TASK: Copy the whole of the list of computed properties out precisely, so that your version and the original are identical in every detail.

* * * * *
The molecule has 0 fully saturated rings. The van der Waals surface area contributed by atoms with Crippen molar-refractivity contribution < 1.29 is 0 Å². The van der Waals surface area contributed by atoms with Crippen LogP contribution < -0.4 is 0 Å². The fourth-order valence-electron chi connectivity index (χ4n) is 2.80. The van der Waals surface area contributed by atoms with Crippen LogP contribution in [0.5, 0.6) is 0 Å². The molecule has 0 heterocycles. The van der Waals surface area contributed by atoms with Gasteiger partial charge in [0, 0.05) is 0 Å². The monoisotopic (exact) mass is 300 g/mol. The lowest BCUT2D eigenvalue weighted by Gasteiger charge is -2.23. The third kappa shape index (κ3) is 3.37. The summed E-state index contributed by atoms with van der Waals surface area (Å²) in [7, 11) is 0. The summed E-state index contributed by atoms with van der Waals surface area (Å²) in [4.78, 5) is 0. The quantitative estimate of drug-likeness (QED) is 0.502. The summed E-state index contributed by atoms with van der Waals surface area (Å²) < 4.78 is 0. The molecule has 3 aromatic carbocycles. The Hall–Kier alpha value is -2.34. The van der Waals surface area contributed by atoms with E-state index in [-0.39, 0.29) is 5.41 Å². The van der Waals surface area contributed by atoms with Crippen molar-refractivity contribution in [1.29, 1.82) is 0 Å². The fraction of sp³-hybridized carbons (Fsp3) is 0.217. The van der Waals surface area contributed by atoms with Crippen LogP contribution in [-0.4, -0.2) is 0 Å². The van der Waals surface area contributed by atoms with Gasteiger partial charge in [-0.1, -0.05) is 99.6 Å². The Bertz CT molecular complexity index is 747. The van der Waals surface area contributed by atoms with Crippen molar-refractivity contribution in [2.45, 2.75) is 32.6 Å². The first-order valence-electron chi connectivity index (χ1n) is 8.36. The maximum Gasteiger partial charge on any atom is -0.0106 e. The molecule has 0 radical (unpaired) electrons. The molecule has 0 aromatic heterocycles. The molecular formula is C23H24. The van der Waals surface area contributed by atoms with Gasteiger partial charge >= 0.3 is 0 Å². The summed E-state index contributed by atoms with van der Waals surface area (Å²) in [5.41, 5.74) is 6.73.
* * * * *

The molecule has 0 fully saturated rings. The van der Waals surface area contributed by atoms with Crippen molar-refractivity contribution < 1.29 is 0 Å². The van der Waals surface area contributed by atoms with Crippen LogP contribution < -0.4 is 0 Å². The fourth-order valence-electron chi connectivity index (χ4n) is 2.80. The van der Waals surface area contributed by atoms with Crippen LogP contribution in [0.5, 0.6) is 0 Å². The molecule has 0 heterocycles. The van der Waals surface area contributed by atoms with Gasteiger partial charge in [0, 0.05) is 0 Å². The monoisotopic (exact) mass is 300 g/mol. The lowest BCUT2D eigenvalue weighted by Gasteiger charge is -2.23. The third kappa shape index (κ3) is 3.37. The summed E-state index contributed by atoms with van der Waals surface area (Å²) in [7, 11) is 0. The summed E-state index contributed by atoms with van der Waals surface area (Å²) in [4.78, 5) is 0. The quantitative estimate of drug-likeness (QED) is 0.502. The summed E-state index contributed by atoms with van der Waals surface area (Å²) < 4.78 is 0. The molecule has 3 aromatic carbocycles. The Hall–Kier alpha value is -2.34. The van der Waals surface area contributed by atoms with E-state index in [-0.39, 0.29) is 5.41 Å². The van der Waals surface area contributed by atoms with Crippen molar-refractivity contribution in [1.29, 1.82) is 0 Å². The fraction of sp³-hybridized carbons (Fsp3) is 0.217. The van der Waals surface area contributed by atoms with Crippen LogP contribution in [-0.4, -0.2) is 0 Å². The van der Waals surface area contributed by atoms with Gasteiger partial charge in [-0.1, -0.05) is 99.6 Å². The Bertz CT molecular complexity index is 747. The van der Waals surface area contributed by atoms with Crippen molar-refractivity contribution in [2.45, 2.75) is 32.6 Å². The first-order valence-electron chi connectivity index (χ1n) is 8.36. The maximum Gasteiger partial charge on any atom is -0.0106 e. The molecule has 0 radical (unpaired) electrons. The molecule has 0 aromatic heterocycles. The molecular formula is C23H24. The van der Waals surface area contributed by atoms with Gasteiger partial charge >= 0.3 is 0 Å². The summed E-state index contributed by atoms with van der Waals surface area (Å²) in [5.41, 5.74) is 6.73.